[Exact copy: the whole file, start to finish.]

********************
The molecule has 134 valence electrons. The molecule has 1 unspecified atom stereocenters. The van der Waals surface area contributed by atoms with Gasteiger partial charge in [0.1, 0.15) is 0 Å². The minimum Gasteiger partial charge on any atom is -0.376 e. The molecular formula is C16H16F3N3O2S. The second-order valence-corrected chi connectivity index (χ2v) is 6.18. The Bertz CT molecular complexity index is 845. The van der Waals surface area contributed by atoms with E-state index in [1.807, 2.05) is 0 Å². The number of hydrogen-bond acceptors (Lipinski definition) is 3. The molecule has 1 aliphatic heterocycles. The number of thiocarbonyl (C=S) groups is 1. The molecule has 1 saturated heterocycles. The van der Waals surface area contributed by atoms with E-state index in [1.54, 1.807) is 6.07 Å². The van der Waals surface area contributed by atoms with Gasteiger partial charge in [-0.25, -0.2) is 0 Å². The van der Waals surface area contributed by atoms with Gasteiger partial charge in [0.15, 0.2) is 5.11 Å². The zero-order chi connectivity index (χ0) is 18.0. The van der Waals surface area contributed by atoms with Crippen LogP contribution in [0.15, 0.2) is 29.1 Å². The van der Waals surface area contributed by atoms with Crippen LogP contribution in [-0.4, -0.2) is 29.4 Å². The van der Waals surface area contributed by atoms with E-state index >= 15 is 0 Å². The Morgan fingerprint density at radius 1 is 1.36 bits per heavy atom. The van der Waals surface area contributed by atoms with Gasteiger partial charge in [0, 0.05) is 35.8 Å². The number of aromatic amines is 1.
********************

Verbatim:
The molecule has 134 valence electrons. The molecule has 1 unspecified atom stereocenters. The van der Waals surface area contributed by atoms with Gasteiger partial charge in [0.1, 0.15) is 0 Å². The minimum Gasteiger partial charge on any atom is -0.376 e. The molecular formula is C16H16F3N3O2S. The second-order valence-corrected chi connectivity index (χ2v) is 6.18. The Bertz CT molecular complexity index is 845. The van der Waals surface area contributed by atoms with E-state index in [1.807, 2.05) is 0 Å². The number of hydrogen-bond acceptors (Lipinski definition) is 3. The molecule has 1 aliphatic heterocycles. The number of thiocarbonyl (C=S) groups is 1. The molecule has 1 saturated heterocycles. The van der Waals surface area contributed by atoms with E-state index in [1.54, 1.807) is 6.07 Å². The van der Waals surface area contributed by atoms with Gasteiger partial charge in [-0.25, -0.2) is 0 Å². The van der Waals surface area contributed by atoms with Gasteiger partial charge in [0.15, 0.2) is 5.11 Å². The zero-order chi connectivity index (χ0) is 18.0. The van der Waals surface area contributed by atoms with Crippen LogP contribution in [0.15, 0.2) is 29.1 Å². The van der Waals surface area contributed by atoms with Crippen LogP contribution in [-0.4, -0.2) is 29.4 Å². The van der Waals surface area contributed by atoms with E-state index >= 15 is 0 Å². The Morgan fingerprint density at radius 1 is 1.36 bits per heavy atom. The van der Waals surface area contributed by atoms with Gasteiger partial charge in [0, 0.05) is 35.8 Å². The number of aromatic amines is 1.